Something exciting has happened in the entrepreneurial world, and I want to share it with everyone. The JOBS Act, passed by both houses of Congress in March and signed into law on April 5th, will generate big changes for the growth of small and mid-sized businesses. One of the major amendments in this bill would allow crowdfunding. I see this evolving into a significant means for companies to access increased funding, and it is a great way for small investors to find more opportunities to devote their money to companies with which they are more closely involved. Given how connected we are through social media and the internet, this is ripe for the times!
So what is crowdfunding? It is the opportunity for your business to use a website and social media to allow others with an interest and small sums of money to invest. Prior to this bill, the Securities and Exchange Commission (SEC) would only let a small number of people invest in one business, but once your business passed that limit, other investors were required to have a large income or net worth, or you would have to register as a security with the SEC. Crowdfunding will eliminate all this red tape and provide the opportunity to truly democratize the investment process.
This can be compared to a New York law which passed in 1811, changing the liability requirements for corporations and making it easier to establish one with minimal requirements. This allowed investors to hold a diversified portfolio of stocks without regard to the debts of the companies in which they invested. This freed up money to move in areas it was needed, which at the time included textile mills due to our challenges with Britain (War of 1812) reducing trade.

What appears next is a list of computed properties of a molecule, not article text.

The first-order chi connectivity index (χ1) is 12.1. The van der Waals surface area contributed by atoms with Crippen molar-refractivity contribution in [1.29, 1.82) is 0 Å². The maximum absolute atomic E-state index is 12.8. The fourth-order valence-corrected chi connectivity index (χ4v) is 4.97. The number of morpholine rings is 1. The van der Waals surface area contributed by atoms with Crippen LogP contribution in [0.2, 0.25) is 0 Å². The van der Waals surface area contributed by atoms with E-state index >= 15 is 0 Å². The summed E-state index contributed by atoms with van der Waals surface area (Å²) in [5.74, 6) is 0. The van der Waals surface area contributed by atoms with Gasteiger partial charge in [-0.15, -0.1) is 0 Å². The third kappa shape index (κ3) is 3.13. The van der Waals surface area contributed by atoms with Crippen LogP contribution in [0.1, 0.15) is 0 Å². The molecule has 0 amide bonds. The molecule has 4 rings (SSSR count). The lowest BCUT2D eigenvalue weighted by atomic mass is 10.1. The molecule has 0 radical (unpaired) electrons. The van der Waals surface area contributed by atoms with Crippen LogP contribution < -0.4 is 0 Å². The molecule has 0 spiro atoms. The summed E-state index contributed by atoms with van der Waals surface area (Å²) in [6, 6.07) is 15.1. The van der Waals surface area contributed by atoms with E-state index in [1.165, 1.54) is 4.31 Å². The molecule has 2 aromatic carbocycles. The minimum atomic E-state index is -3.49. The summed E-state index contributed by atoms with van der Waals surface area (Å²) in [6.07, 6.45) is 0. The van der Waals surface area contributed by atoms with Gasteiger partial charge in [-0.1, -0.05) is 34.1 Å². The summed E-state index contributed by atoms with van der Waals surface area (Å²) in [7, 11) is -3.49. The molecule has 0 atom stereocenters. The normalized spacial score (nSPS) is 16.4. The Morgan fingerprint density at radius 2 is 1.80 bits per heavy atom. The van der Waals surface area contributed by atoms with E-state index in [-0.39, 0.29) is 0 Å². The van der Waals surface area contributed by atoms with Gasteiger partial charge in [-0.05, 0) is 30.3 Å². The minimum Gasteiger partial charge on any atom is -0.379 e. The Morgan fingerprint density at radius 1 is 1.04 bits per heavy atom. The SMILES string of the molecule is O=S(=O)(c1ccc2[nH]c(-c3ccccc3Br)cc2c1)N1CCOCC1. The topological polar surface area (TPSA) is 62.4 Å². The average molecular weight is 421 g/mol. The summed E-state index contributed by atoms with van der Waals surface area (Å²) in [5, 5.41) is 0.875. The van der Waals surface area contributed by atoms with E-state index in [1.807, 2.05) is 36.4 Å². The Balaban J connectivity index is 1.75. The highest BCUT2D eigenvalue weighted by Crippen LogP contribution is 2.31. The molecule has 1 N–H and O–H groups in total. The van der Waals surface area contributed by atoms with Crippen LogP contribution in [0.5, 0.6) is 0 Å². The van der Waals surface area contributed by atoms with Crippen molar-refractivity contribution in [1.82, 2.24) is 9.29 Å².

That timely law allowed money to flow where it was needed. Today, we have a similar environment where businesses can’t get the funding they need to grow because of all the bank problems. Banks withhold lending because they fear the bad economy, have experienced many losses already, and must hold more money in reserves due to increased government regulation. This starves the entrepreneur from the funding needed to take advantage of various opportunities.
Given my history with investments as well as the historical results when we democratize people, government, business, and investments, I see the start of a new era. Investing in a portfolio of startups will become as common as mutual fund investments! Does your business need capital to grow and could crowdfunding be the advantage you have been looking for to explore new opportunities?